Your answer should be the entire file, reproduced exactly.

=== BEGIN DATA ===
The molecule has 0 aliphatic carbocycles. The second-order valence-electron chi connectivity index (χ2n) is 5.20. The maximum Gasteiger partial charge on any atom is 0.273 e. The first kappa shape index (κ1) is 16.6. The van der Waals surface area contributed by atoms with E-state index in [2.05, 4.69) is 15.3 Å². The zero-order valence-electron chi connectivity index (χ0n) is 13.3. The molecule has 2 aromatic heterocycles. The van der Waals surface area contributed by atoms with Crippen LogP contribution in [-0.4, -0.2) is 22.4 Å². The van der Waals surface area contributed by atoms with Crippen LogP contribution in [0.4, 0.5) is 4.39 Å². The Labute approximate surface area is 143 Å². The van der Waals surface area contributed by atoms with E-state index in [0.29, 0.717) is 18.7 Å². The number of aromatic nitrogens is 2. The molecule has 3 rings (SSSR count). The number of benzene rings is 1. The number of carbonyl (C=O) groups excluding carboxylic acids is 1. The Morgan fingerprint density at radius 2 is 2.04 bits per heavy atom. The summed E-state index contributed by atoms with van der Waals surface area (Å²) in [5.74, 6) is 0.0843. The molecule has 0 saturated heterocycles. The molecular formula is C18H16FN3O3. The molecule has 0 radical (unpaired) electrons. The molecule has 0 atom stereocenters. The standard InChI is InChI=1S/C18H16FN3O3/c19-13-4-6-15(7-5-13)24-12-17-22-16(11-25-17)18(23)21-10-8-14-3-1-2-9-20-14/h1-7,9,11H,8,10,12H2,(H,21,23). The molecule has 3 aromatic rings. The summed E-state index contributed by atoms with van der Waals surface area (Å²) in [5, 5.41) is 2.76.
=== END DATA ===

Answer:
The molecule has 0 aliphatic carbocycles. The second-order valence-electron chi connectivity index (χ2n) is 5.20. The maximum Gasteiger partial charge on any atom is 0.273 e. The first kappa shape index (κ1) is 16.6. The van der Waals surface area contributed by atoms with E-state index in [2.05, 4.69) is 15.3 Å². The zero-order valence-electron chi connectivity index (χ0n) is 13.3. The molecule has 2 aromatic heterocycles. The van der Waals surface area contributed by atoms with Crippen LogP contribution in [-0.4, -0.2) is 22.4 Å². The van der Waals surface area contributed by atoms with Crippen LogP contribution in [0.4, 0.5) is 4.39 Å². The Labute approximate surface area is 143 Å². The van der Waals surface area contributed by atoms with E-state index in [0.29, 0.717) is 18.7 Å². The number of aromatic nitrogens is 2. The molecule has 3 rings (SSSR count). The number of benzene rings is 1. The number of carbonyl (C=O) groups excluding carboxylic acids is 1. The Morgan fingerprint density at radius 2 is 2.04 bits per heavy atom. The summed E-state index contributed by atoms with van der Waals surface area (Å²) in [5.74, 6) is 0.0843. The molecule has 0 saturated heterocycles. The molecular formula is C18H16FN3O3. The molecule has 0 radical (unpaired) electrons. The molecule has 0 atom stereocenters. The standard InChI is InChI=1S/C18H16FN3O3/c19-13-4-6-15(7-5-13)24-12-17-22-16(11-25-17)18(23)21-10-8-14-3-1-2-9-20-14/h1-7,9,11H,8,10,12H2,(H,21,23). The molecule has 3 aromatic rings. The summed E-state index contributed by atoms with van der Waals surface area (Å²) in [5, 5.41) is 2.76.